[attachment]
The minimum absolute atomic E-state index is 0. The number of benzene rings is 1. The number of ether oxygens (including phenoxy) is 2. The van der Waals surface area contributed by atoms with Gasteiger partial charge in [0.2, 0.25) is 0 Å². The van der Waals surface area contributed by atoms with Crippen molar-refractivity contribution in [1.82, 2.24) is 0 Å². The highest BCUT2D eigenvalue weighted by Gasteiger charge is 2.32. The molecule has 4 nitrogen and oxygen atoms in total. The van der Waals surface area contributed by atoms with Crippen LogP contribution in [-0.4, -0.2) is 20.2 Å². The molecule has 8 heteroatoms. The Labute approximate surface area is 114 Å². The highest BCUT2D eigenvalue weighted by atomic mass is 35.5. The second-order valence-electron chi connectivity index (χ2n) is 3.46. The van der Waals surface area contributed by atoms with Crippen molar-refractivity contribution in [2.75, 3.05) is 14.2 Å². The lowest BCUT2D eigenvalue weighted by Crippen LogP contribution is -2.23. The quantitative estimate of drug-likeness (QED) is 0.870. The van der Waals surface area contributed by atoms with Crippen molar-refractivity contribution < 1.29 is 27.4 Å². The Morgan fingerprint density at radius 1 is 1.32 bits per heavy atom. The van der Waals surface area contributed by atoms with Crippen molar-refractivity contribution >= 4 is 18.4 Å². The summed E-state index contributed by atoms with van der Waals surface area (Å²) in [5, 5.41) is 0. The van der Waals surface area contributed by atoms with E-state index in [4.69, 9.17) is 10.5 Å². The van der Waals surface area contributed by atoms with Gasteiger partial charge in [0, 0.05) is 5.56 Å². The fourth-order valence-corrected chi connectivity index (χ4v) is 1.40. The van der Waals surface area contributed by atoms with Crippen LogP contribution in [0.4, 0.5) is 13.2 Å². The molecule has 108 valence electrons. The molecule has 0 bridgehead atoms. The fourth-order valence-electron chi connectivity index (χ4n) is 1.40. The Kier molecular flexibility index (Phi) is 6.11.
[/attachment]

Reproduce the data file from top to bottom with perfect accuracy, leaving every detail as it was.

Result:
The minimum absolute atomic E-state index is 0. The number of benzene rings is 1. The number of ether oxygens (including phenoxy) is 2. The van der Waals surface area contributed by atoms with Gasteiger partial charge in [0.2, 0.25) is 0 Å². The van der Waals surface area contributed by atoms with Crippen molar-refractivity contribution in [1.82, 2.24) is 0 Å². The highest BCUT2D eigenvalue weighted by Gasteiger charge is 2.32. The molecule has 4 nitrogen and oxygen atoms in total. The van der Waals surface area contributed by atoms with Crippen LogP contribution in [-0.4, -0.2) is 20.2 Å². The molecule has 8 heteroatoms. The Labute approximate surface area is 114 Å². The highest BCUT2D eigenvalue weighted by atomic mass is 35.5. The second-order valence-electron chi connectivity index (χ2n) is 3.46. The van der Waals surface area contributed by atoms with Crippen molar-refractivity contribution in [2.75, 3.05) is 14.2 Å². The lowest BCUT2D eigenvalue weighted by Crippen LogP contribution is -2.23. The quantitative estimate of drug-likeness (QED) is 0.870. The van der Waals surface area contributed by atoms with Crippen molar-refractivity contribution < 1.29 is 27.4 Å². The Morgan fingerprint density at radius 1 is 1.32 bits per heavy atom. The van der Waals surface area contributed by atoms with Crippen molar-refractivity contribution >= 4 is 18.4 Å². The summed E-state index contributed by atoms with van der Waals surface area (Å²) in [5, 5.41) is 0. The van der Waals surface area contributed by atoms with E-state index in [4.69, 9.17) is 10.5 Å². The van der Waals surface area contributed by atoms with Gasteiger partial charge in [0, 0.05) is 5.56 Å². The fourth-order valence-corrected chi connectivity index (χ4v) is 1.40. The van der Waals surface area contributed by atoms with Crippen LogP contribution in [0.4, 0.5) is 13.2 Å². The molecule has 108 valence electrons. The molecule has 0 bridgehead atoms. The fourth-order valence-electron chi connectivity index (χ4n) is 1.40. The Kier molecular flexibility index (Phi) is 6.11.